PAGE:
How the inflation shock in the US can impact your stock returns

Sai Prabhakar Yadavalli |BL Research Bureau | Updated on: Sep 15, 2022
istock photo for BL

istock photo for BL | Photo Credit: iStockphoto

Increasing lure of risk-free returns to impact equity pricing

The latest US inflation data surprised market participants as it came in as 8.3 per cent YoY against consensus expectations of 8.1 per cent. Released on Tuesday, the overall inflation for August was barely impacted by the softer energy prices, making it an even bigger negative surprise.

As the inflation was driven by a rise in food and housing prices, the investor focus now turns to the US Federal Bank meeting scheduled on September 21, which is likely to increase the interest rate by 75-100 basis points.

Why should Indian investors worry about inflation in far away US, when according to many experts, India has been and will remain a domestic driven economy?

Equity Risk Premium

The answer to this lies in the three-letter acronym ERP—Equity Risk Premium. Equity investors, Indian or US, will have to consider the equity risk premiums and the impact on valuation and hence on stock prices.

When the risk-free rate increases (with government bonds as proxies), the premium attached to the equity asset class (equity risk premiums) will increase.

According to capital asset pricing model, equities, proportionate to risk, will face a higher discount rate pushing the net present value of equity lower. This implies a lower target price or a lower valuation multiple. Besides, investors have a risk-free asset, either US Treasuries or Indian government bonds, priced to yield 3.8 per cent or 6.68 per cent in respective markets for a 2-year bond. The higher risk-free returns offer a competitive investment option to equities.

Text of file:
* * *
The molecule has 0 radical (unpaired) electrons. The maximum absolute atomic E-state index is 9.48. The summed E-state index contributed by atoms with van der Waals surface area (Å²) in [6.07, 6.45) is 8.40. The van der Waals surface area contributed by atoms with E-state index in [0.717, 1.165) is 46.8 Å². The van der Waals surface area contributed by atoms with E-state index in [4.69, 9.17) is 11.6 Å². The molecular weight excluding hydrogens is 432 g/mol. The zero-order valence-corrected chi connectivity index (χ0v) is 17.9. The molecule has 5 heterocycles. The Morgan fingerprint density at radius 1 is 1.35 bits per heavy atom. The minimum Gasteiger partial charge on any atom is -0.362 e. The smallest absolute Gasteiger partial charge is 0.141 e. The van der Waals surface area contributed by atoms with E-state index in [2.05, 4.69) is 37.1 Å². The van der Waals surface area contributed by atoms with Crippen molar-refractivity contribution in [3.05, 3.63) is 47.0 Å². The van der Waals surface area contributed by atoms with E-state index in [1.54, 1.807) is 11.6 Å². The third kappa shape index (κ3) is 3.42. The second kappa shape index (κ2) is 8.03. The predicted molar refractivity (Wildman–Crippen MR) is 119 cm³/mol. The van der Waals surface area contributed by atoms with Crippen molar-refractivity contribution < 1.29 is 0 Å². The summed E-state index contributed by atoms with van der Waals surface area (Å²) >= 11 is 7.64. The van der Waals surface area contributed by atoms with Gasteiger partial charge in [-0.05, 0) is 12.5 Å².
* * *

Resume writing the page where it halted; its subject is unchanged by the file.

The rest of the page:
Equity risk in Indian or US stocks will be increasingly hard to justify, especially when one considers the multitude of additional risks to equities—business risk, operational risk, market risk and interest risk, to name a few.

The low yield in developed market bonds was the primary reason for the attractiveness in international equity asset class post-2008 crisis, which is no longer a viable reason backing investor behaviour.

With inflation still hot, relief not in sight and softening by central banks (Indian or US), not in the audible range, the lure of risk-free returns to investors will continue to get stronger. This will be at the cost of demand for risky assets starting from equities.

Simply put, the same company with the exact earnings growth expectations will get a lower valuation today versus last month or last year due to the higher equity risk premium. While institutional investors will be building sophisticated valuation models and factoring for this, retail investors must also take cognisance of this.

Published on September 15, 2022
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